The First US-Branded Hotel In Cuba Is Now Open

Filed Under: Hotels, Starwood Preferred Guest

I’ve been really impressed by the speed at which things have been progressing between the US and Cuba on the travel front, ever since sanctions between the two countries started to be lifted early last year. A couple of weeks ago, commercial flights between the US and Cuba became bookable, as they launch in September.


For those who are points obsessed, there’s also progress being made on the hotel front. In March we learned that Starwood had signed a management contract for two Cuban hotels, making them the first US hotel chain to operate a property in Cuba in over half a century.

Hotel Inglaterra is being renovated and will begin operating as a Marriott Luxury Collection hotel as of August 31, 2016.

Meanwhile the Four Points by Sheraton Havana (formerly the Hotel Quinta Avenida) is now officially operating under Starwood management, meaning it’s bookable on effective immediately.


The hotel looks perfectly acceptable for a Four Points. Most people aren’t going to Cuba because they’re looking for cutting edge five star hotels, but rather for the culture. It’s worth noting that the hotel is actually being renovated at the moment, but they won’t close it while that happens. There’s already a shortage of room capacity, so I’m guessing they don’t want to reduce the capacity even more, especially given the rates they can charge at the moment.




Ready for the crazy part? The Four Points by Sheraton Havana is a Category 6 hotel, meaning a free night costs 60,000 Marriott Rewards. That makes this the only Four Points by Sheraton in the world to be designated a Category 6 hotel.

Rates seem to mostly be around ~$200 per night, so based on that it seems like this should be a Category 4 property, or perhaps a Category 5 property at absolute most.


There are a few dates around the holidays where I’m seeing rates of $400+ per night, which is the rate I’d expect to be the norm for a Category 6 hotel.


Category 6 seems like an overkill, though perhaps they’re expecting rates to go even higher once US airlines announce flights to Havana (as of now they’ve only announced flights to Cuban cities other than Havana). The reality is that there’s very little supply and there will be tons of demand, as Havana will get flooded with tourists.

I’ll be curious to see the long term trend of rates at this hotel — I’m guessing short term they’ll go up, once commercial flights from US airlines to Havana are announced, and then long term I’m guessing they’ll go way down, once the “OMG I HAVE TO GET TO CUBA BEFORE EVERYONE ELSE” craze dies off, and more inventory is added.

As you’d expect, there are quite a few restrictions which come with booking a stay in Cuba, like having to sign an affidavit upon check-in, having all rates be pre-paid and non-refundable, and requiring any additional costs to be settled with a non-US credit card.


Anyone planning a trip to Cuba anytime soon, and if so, would you consider staying at one of the Starwood properties?

(Tip of the hat to Mike)

  1. absolutely not. you could get this experience anywhere in the caribbean.

    staying in casa particulares is far cheaper, and will give you a much better sense of cuban culture

  2. Fidel must be laughing his Communist ass off looking at the pricing of the greedy capitalists from the Empire.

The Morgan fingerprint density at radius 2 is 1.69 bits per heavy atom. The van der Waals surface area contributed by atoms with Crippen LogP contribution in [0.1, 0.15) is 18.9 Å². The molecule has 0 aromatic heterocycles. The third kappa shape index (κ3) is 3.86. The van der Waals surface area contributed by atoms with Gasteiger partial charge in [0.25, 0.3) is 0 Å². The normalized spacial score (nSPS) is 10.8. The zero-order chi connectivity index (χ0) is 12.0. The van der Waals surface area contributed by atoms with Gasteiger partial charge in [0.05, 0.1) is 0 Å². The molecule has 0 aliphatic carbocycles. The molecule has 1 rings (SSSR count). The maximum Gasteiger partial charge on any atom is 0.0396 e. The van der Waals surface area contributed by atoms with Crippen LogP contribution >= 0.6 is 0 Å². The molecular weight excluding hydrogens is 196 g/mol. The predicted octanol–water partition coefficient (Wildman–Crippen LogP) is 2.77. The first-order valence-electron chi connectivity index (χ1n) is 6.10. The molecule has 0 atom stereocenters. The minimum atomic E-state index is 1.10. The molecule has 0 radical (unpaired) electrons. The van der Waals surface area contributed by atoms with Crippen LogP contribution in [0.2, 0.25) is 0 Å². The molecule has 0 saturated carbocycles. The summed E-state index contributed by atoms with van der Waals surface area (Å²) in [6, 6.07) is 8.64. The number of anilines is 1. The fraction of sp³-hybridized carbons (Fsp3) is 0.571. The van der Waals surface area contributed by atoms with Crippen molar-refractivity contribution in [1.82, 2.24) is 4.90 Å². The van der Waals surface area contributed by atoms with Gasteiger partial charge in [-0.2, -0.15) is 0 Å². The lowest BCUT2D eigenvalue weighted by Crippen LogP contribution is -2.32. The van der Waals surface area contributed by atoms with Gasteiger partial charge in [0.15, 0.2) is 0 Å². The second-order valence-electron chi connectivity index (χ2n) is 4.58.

No Cuba travel until Fidel is DEAD and rotting in HELL with Marx, Lenin, Stalin, Beria, Tio Hugo, et al…


  3. “additional costs to be settled with a non-US credit card”

    So, how does an American go about getting a non-US card? Some googling around seemed to indicate getting a Canadian card would be difficult. I’ve never contemplated this need at all, so I’m sure I’m missing something, but can anyone shed some light for me?

  4. @ Jason — Practically speaking it’s best just to bring enough cash for the entire trip (which sucks, but…).

  5. Typical Obama foreign policy boondoggle. We open up travel to Cuba, bringing them tons of investment and travel expense hard currency, which they desperately need, in exchange for essentially nothing from their side. Then they give us a slap in the face by forbidding the use of a US credit card. 😉

    Added to that they require that all hotel reservations be non-refundable, even just for changes of dates.

  6. Ditto what GringoLoco wrote! My friends just came back & they said that the OUTRIGHT LIES that are being told when you tour the Revolution Museum, particularly the “Pedro Pan Exodus” lies, were so outlandish that my friend had to bite her tongue and remember that she has no rights there…it was particularly heartbreaking for her because her dad was one of the Pedro Pan (Peter Pan) children that was put on a flight to freedom by his parents. Google Pedro Pan/Cuban exodus & you’ll see for yourself. The Castro Brothers won’t give up power, not even for Obama…he was played!

  7. I’ve stayed at both of the soon-to-be SPG properties in Havana very recently but before any renovations. Americans are going to need to keep their expectations modest.

  8. I stayed in Inglaterra in 2012. While it may be in the most ideal location in all of Havana, I have to assume they’ll be gutting the entire property and nothing will remain.

    FWIW my friend paid CUC 45 for a single and I paid CUC 60 for a double on a corner with a view of the square.

  9. Cuba has a lot of supply for accommodation — as private home stays. They are already in airbnb I believe, good value for money and the money also goes to the people, not the government.

    I have been to Cuba a number of times and there isn’t a hotel that would be worth $400+ a night on the island.

    There is about a dozen old, restored spanish palace hotels in Havana Vieja. Book now before they become chain hotels.

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